Construction firms working together on major building projects such as HS2 have today been offered first-of-its-kind security advice from industry and government.

The new Information Security Best Practice guide aims to help these firms keep sensitive data safe from attackers by offering tailored advice on how to securely handle the data they create, store and share in joint venture projects.

The guide is a unique collaboration between experts from industry and the National Cyber Security Centre (NCSC), the Department for Business, Energy and Industrial Strategy (BEIS) and the Centre for the Protection of National Infrastructure (CPNI).

It includes input from firms with experience in joint ventures, including major infrastructure contracts such as HS2 and Crossrail, where information security risks are particularly relevant due to their typically large size, value and complexity.

By following the recommended steps, businesses can improve their physical, personnel and cyber security, making themselves less attractive targets for malicious actors as threats – including ransomware – continue to pose a significant problem globally.

 Sarah Lyons, NCSC Deputy Director for Economy and Society Resilience, said:

“Joint ventures in construction are responsible for some of the UK’s largest building projects and the data they handle must be protected to keep crucial infrastructure safe.

“Failure to protect this information not only impacts individual businesses but can jeopardise national security, so it’s vital joint ventures secure their sites, systems and data.

“By following this new guidance – a first-of-its-kind collaboration between industry and government – construction firms can help put a holistic strategy in place to effectively manage their risks.”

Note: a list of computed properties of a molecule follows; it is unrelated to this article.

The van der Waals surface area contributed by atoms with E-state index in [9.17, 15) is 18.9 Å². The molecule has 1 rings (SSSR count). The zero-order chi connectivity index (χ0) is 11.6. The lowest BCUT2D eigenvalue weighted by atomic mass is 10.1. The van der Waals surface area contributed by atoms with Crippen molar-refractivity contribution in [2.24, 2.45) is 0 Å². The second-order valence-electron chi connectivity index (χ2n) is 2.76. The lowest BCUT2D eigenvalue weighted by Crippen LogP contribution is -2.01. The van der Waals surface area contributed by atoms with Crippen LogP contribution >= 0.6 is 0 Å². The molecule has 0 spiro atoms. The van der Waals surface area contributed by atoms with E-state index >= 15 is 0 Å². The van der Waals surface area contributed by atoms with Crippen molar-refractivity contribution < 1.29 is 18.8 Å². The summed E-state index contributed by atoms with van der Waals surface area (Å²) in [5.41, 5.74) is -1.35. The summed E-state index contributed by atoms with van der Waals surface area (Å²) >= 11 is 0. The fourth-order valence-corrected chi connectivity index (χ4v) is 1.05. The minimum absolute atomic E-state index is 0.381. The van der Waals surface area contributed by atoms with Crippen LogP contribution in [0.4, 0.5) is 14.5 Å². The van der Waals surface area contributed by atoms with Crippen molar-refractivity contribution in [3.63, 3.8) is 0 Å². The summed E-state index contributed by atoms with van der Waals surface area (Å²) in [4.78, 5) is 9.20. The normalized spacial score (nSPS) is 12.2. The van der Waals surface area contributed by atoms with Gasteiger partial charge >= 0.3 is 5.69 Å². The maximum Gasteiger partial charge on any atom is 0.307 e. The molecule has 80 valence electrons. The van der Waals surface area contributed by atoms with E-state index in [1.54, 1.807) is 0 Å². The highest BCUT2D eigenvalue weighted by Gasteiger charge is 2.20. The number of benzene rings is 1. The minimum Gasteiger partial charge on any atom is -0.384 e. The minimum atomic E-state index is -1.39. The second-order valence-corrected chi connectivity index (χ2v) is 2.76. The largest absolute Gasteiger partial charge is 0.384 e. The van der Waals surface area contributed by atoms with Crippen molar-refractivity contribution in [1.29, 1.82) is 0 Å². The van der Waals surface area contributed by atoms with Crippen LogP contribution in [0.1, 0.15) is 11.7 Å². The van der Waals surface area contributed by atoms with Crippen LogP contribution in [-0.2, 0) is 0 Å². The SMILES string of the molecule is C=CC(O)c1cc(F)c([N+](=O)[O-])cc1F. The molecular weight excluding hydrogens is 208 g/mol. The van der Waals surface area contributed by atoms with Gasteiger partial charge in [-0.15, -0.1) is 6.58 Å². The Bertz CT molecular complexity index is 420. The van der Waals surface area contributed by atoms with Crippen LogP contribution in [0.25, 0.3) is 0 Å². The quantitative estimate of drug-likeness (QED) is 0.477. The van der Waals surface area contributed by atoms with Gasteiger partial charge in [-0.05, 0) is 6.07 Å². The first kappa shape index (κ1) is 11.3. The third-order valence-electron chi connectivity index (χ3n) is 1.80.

The guidance is a collaboration between government and industry members of a NCSC-convened trust group, bringing together expertise, experience and input from dozens of companies in the sector.

Business Minister Lord Callanan said:

“Data and digital technology are key to making a more productive, competitive and sustainable construction industry.

“However, this new technology presents challenges that businesses must protect themselves and their stakeholders against.

“This new guidance, produced in partnership between industry and Government, will help construction firms keep their information safe, ensuring building projects are delivered on time and securely.”

The guide sets out why information security matters for joint ventures and offers a recommended approach to take to manage the risks, including:

  • Establishing information security governance and accountability within the joint venture and ensuring board-level engagement
  • Identifying staff to hold responsibility for assessing specific information security risks and developing a shared information security strategy
  • Understanding the specific risks and any regulatory requirements for the joint venture, and deciding on a shared risk appetite
  • Developing and agreeing on a shared information security strategy to manage and mitigate the risks holistically, including physical, personnel and cyber risks.

Globally, the construction industry continues to be one of the most targeted sectors by online attackers and businesses of all sizes are at risk.

Earlier this year, the NCSC published cyber security guidance with the Chartered Institute of Building aimed at helping small and medium-sized businesses improve their resilience.

Other resources aimed at helping organisations manage their cyber security risks effectively include the NCSC’s Board Toolkit, designed to help facilitate essential conversations between board members and their technical experts